Homeroasters - Home Roasting Coffee Community » HOMEROASTER USER GROUPS (HUGS) » South HUGS
Who is here? 1 guest(s)
 Print Thread
There will be a meeting of Atlanta and Georgia homeroasters in the next few weeks. I am checking out some tentative dates and will post the time, date, and place very soon.


grinndel98 wrote: I can possibly go on that sunday. Would you want me to bring my redkeck roatery roaster? If so,,,,,, What else should I bring? May I bring one quest? It sounds doable if the guest is invited also.

We'd love to have you, your roaster, and any number of guests.
There will be show'n'tell for home roasting equipment, a roasting demo, as well as a lot of excellent espresso.
sorry I was so adamant about inviting a guest....... I just feel more secure having my wife or friend go with me.
My rotary roaster putts out a lot of chaff, so, its messy! Be Forewarned!

my email is grinndel98 at yahoo dot com
Edited by grinndel98 on 08/04/2008 10:17 PM

Ed Van Herik
I have had responses from a few people, but not enough can come on the 17th to make it worthwhile. So, we'll be looking at a date in September.
OK, here we go. The HUGS 9 is on for September 21st at 3pm.

We will be at the home of Bob Roseman again. That means gourmet food and wonderful hospitality which is not to be missed.

Please indicate your interest here or PM me.

HURRAY! We are at a dozen committed folks and another 4-5 maybe's.
There is plenty of room for more. Come and bring a guest.

Send me a note if you'd like a map an directions.

Sounds like fun! If gas prices weren't so high, and it wasn't on a Sunday, some of us in Alabama might be tempted to crash the party!

Maybe next year.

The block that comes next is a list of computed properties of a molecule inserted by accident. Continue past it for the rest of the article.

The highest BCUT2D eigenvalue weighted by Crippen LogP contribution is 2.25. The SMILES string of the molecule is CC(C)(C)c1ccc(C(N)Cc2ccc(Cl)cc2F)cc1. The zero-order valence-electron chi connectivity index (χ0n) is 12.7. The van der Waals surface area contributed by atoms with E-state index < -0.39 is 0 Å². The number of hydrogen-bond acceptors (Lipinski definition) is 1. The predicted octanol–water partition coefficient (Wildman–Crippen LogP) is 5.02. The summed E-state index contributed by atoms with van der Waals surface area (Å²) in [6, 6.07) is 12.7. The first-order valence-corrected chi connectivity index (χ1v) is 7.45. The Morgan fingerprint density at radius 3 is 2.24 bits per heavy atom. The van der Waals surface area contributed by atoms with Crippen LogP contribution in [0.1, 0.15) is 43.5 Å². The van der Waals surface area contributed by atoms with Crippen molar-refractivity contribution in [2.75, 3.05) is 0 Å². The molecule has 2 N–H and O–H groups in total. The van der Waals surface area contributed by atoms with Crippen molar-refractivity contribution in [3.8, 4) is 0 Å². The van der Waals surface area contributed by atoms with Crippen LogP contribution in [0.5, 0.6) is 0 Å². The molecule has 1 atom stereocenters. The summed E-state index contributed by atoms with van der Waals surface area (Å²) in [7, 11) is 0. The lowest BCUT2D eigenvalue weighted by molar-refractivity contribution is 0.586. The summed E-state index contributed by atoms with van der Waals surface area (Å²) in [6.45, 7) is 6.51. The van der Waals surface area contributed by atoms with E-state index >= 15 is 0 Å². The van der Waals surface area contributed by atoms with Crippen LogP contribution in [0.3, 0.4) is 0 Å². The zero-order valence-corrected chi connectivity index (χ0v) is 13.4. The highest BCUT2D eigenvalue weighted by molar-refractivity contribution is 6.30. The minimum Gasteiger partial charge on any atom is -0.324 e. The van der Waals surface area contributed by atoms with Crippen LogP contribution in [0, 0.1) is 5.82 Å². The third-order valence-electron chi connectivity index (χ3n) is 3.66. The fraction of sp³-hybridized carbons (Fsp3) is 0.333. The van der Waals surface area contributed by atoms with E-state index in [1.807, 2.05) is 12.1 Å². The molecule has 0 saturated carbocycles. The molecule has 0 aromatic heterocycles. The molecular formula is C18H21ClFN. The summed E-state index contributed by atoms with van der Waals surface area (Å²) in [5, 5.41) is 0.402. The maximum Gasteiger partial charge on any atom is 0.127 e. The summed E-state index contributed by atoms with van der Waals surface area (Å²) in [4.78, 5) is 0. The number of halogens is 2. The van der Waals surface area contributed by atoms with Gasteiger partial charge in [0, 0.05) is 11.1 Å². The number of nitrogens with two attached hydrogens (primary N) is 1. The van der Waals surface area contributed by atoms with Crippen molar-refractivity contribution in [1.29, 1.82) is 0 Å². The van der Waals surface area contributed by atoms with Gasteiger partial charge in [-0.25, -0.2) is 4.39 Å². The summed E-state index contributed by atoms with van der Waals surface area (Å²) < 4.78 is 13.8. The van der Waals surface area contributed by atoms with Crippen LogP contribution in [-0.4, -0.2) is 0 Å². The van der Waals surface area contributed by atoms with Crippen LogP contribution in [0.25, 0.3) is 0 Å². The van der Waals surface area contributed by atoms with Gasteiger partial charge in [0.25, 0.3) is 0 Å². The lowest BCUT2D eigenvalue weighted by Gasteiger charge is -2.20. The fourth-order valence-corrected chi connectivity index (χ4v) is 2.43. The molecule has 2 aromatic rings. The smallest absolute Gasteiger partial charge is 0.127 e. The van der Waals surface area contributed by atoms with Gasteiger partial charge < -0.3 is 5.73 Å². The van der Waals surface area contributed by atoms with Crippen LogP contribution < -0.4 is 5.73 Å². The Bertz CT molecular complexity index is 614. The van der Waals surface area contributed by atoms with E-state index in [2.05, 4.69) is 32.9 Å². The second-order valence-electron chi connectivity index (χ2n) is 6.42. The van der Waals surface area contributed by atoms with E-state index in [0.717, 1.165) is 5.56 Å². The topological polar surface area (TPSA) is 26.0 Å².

Sorry to add to the temptation, Bill...but

In addition to the gourmet food that we always have at Bob's home, we now have another special treat: the fine folks at Counter Culture Coffee will be conducting a coffee cupping for us.
Come early [3pm] to be a part of this. Grin

17 adults and 3 kids! One person drove two hours and another an hour and a half to join us. A very fine turnout for nice breezy early fall afternoon. The food was plentiful and delicious, of course.

David Lamont of Counter Culture Coffee led us through the steps of a cupping using three CCC coffees and three home-roasted coffees. Two of the three CCC coffees were from the same farm in El Salvador, but with different prep. The first was the usual wet-processed variety. The second involved letting the cherries go past full ripeness to the point of drying on the trees before harvesting. They are then "hulled." These beans from this microlot were termed "pasa" -- which in this context means "raisin." To me the flavor was much more complex and intense, and it had a bit of a rustic finish.

Two of the three home-roasted coffees were the same Nicaragua beans, but roasted with different profiles in WesT's split-wired popper. For the second of these two roasts, WesT turned down the fan speed to see if he could get some of the tastes of a drum roast. I like the original one at first, but as they cooled I thought the second [low fan speed] coffee became much more interesting and flavorful.

The third home-roast was the notorious India Anohki Liberica brought by evanherik. Whoa! That was pretty unique: "blueberry barnyard" seemed to be the common experience. Blueberries at the beginning and, well, the finish was quite different. The glorious positive notes of blueberry were almost canceled out by the finish, but not entirely. Several people went back to taste it more than once. One fellow, a serious geek who shall remain anonymous, really liked it...wanted to take some home. ?! ;)

There were two roasting demonstrations, including one with Thomzilla's new Behmor. It was certainly a nice roasting appliance, but it is definitely not plug-and-play. We could tell by Thom's fiddling with it throughout the roast that each bean type would have to be "dialed in." We only had time for once through, so we could not see the whole process, but it looked like it could be done quite easily.

Next was the espresso lessons and some latte art. CCC's Espresso Tuscano blend was remarkably smooth, nutty and chocolate-y. It's easy to gone on and on about the latte art, but suffice it to say that there were lots of Oooh's and Aaah's.

Thanks, Bob and Libby Roseman, for hosting another fine meeting. And special thanks to Debbie Roseman for the fine, fine food.

Stay tuned for GA HUGS 10.
Jump to Forum: